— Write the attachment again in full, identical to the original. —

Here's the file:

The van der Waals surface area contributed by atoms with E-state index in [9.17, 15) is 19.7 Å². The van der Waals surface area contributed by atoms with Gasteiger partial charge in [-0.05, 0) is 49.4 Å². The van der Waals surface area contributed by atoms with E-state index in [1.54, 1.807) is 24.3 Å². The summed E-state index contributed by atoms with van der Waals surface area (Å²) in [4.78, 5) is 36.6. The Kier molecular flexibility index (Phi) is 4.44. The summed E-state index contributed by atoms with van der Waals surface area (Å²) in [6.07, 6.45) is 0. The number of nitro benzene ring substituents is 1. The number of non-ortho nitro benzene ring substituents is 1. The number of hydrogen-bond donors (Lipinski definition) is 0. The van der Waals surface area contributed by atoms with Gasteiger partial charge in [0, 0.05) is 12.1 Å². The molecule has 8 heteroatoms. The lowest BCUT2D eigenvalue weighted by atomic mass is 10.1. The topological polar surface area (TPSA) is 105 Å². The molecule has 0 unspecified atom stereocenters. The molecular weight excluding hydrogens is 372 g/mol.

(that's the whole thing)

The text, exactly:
The van der Waals surface area contributed by atoms with E-state index in [9.17, 15) is 19.7 Å². The van der Waals surface area contributed by atoms with Gasteiger partial charge in [-0.05, 0) is 49.4 Å². The van der Waals surface area contributed by atoms with E-state index in [1.54, 1.807) is 24.3 Å². The summed E-state index contributed by atoms with van der Waals surface area (Å²) in [4.78, 5) is 36.6. The Kier molecular flexibility index (Phi) is 4.44. The summed E-state index contributed by atoms with van der Waals surface area (Å²) in [6.07, 6.45) is 0. The number of nitro benzene ring substituents is 1. The number of non-ortho nitro benzene ring substituents is 1. The number of hydrogen-bond donors (Lipinski definition) is 0. The van der Waals surface area contributed by atoms with Gasteiger partial charge in [0, 0.05) is 12.1 Å². The molecule has 8 heteroatoms. The lowest BCUT2D eigenvalue weighted by atomic mass is 10.1. The topological polar surface area (TPSA) is 105 Å². The molecule has 0 unspecified atom stereocenters. The molecular weight excluding hydrogens is 372 g/mol.